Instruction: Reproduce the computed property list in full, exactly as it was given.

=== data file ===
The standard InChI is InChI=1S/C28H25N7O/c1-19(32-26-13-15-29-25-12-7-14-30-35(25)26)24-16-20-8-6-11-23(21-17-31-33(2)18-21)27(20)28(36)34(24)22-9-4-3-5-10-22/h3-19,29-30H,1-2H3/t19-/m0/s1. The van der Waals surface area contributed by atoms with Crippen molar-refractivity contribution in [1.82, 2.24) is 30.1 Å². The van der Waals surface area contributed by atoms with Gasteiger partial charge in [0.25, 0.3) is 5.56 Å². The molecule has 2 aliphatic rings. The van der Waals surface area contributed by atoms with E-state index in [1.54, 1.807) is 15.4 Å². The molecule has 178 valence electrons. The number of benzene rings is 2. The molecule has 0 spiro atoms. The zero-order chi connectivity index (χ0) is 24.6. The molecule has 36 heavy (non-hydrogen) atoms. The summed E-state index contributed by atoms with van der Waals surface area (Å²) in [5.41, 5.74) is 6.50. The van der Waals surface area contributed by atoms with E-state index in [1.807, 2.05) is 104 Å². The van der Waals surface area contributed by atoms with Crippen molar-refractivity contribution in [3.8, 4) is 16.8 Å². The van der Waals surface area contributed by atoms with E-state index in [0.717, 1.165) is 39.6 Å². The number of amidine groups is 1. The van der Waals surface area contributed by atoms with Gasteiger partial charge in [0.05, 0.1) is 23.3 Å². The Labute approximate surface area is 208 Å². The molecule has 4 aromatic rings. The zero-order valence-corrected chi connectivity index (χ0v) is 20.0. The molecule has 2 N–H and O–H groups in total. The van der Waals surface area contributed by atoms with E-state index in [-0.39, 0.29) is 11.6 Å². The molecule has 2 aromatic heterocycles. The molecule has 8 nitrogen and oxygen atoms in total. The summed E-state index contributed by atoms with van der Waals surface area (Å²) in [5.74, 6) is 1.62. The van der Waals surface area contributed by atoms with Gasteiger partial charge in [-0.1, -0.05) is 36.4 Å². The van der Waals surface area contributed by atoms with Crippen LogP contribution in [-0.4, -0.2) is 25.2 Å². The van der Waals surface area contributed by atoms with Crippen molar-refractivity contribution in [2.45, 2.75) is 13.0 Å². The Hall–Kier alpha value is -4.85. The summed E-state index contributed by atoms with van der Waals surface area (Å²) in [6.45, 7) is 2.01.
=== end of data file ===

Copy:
The standard InChI is InChI=1S/C28H25N7O/c1-19(32-26-13-15-29-25-12-7-14-30-35(25)26)24-16-20-8-6-11-23(21-17-31-33(2)18-21)27(20)28(36)34(24)22-9-4-3-5-10-22/h3-19,29-30H,1-2H3/t19-/m0/s1. The van der Waals surface area contributed by atoms with Crippen molar-refractivity contribution in [1.82, 2.24) is 30.1 Å². The van der Waals surface area contributed by atoms with Gasteiger partial charge in [0.25, 0.3) is 5.56 Å². The molecule has 2 aliphatic rings. The van der Waals surface area contributed by atoms with E-state index in [1.54, 1.807) is 15.4 Å². The molecule has 178 valence electrons. The number of benzene rings is 2. The molecule has 0 spiro atoms. The zero-order chi connectivity index (χ0) is 24.6. The molecule has 36 heavy (non-hydrogen) atoms. The summed E-state index contributed by atoms with van der Waals surface area (Å²) in [5.41, 5.74) is 6.50. The van der Waals surface area contributed by atoms with E-state index in [1.807, 2.05) is 104 Å². The van der Waals surface area contributed by atoms with Crippen molar-refractivity contribution in [3.8, 4) is 16.8 Å². The van der Waals surface area contributed by atoms with E-state index in [0.717, 1.165) is 39.6 Å². The number of amidine groups is 1. The van der Waals surface area contributed by atoms with Gasteiger partial charge in [0.05, 0.1) is 23.3 Å². The Labute approximate surface area is 208 Å². The molecule has 4 aromatic rings. The zero-order valence-corrected chi connectivity index (χ0v) is 20.0. The molecule has 2 N–H and O–H groups in total. The van der Waals surface area contributed by atoms with E-state index in [-0.39, 0.29) is 11.6 Å². The molecule has 2 aromatic heterocycles. The molecule has 8 nitrogen and oxygen atoms in total. The summed E-state index contributed by atoms with van der Waals surface area (Å²) in [5.74, 6) is 1.62. The van der Waals surface area contributed by atoms with Gasteiger partial charge in [-0.1, -0.05) is 36.4 Å². The van der Waals surface area contributed by atoms with Crippen LogP contribution in [-0.4, -0.2) is 25.2 Å². The van der Waals surface area contributed by atoms with Crippen molar-refractivity contribution in [2.45, 2.75) is 13.0 Å². The Hall–Kier alpha value is -4.85. The summed E-state index contributed by atoms with van der Waals surface area (Å²) in [6.45, 7) is 2.01.